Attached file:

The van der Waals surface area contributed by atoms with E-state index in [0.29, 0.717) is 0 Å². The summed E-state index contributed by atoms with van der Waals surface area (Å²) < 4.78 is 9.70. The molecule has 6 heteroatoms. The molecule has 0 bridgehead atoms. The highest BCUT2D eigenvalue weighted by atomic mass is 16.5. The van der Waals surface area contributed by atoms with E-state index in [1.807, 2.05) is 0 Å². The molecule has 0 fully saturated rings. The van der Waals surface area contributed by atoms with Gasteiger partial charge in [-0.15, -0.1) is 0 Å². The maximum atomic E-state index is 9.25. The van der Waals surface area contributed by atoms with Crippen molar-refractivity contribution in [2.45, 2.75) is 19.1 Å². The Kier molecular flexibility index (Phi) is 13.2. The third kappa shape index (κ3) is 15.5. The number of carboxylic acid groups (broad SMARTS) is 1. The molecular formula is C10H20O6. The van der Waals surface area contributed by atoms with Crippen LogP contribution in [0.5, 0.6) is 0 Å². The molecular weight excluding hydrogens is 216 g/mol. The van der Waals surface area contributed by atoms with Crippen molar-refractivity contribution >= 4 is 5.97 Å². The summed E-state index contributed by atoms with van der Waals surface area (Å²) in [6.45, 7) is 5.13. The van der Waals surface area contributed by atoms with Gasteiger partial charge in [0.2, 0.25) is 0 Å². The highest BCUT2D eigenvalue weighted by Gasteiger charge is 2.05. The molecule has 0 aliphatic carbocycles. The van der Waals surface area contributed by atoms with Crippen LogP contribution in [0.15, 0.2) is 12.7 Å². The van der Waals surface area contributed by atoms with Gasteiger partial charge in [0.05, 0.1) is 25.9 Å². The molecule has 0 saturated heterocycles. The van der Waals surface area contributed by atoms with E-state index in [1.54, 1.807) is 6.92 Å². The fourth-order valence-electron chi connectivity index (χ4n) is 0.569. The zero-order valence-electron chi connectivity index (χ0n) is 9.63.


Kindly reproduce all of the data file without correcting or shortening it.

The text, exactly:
The van der Waals surface area contributed by atoms with E-state index in [0.29, 0.717) is 0 Å². The summed E-state index contributed by atoms with van der Waals surface area (Å²) < 4.78 is 9.70. The molecule has 6 heteroatoms. The molecule has 0 bridgehead atoms. The highest BCUT2D eigenvalue weighted by atomic mass is 16.5. The van der Waals surface area contributed by atoms with E-state index in [1.807, 2.05) is 0 Å². The molecule has 0 fully saturated rings. The van der Waals surface area contributed by atoms with Gasteiger partial charge in [-0.15, -0.1) is 0 Å². The maximum atomic E-state index is 9.25. The van der Waals surface area contributed by atoms with Crippen molar-refractivity contribution in [2.45, 2.75) is 19.1 Å². The Kier molecular flexibility index (Phi) is 13.2. The third kappa shape index (κ3) is 15.5. The number of carboxylic acid groups (broad SMARTS) is 1. The molecular formula is C10H20O6. The van der Waals surface area contributed by atoms with Crippen LogP contribution in [0.5, 0.6) is 0 Å². The molecular weight excluding hydrogens is 216 g/mol. The van der Waals surface area contributed by atoms with Crippen molar-refractivity contribution >= 4 is 5.97 Å². The summed E-state index contributed by atoms with van der Waals surface area (Å²) in [6.45, 7) is 5.13. The van der Waals surface area contributed by atoms with Gasteiger partial charge in [0.2, 0.25) is 0 Å². The highest BCUT2D eigenvalue weighted by Gasteiger charge is 2.05. The molecule has 0 aliphatic carbocycles. The van der Waals surface area contributed by atoms with Crippen LogP contribution in [0.15, 0.2) is 12.7 Å². The van der Waals surface area contributed by atoms with Gasteiger partial charge in [0.05, 0.1) is 25.9 Å². The molecule has 0 saturated heterocycles. The van der Waals surface area contributed by atoms with E-state index in [1.54, 1.807) is 6.92 Å². The fourth-order valence-electron chi connectivity index (χ4n) is 0.569. The zero-order valence-electron chi connectivity index (χ0n) is 9.63.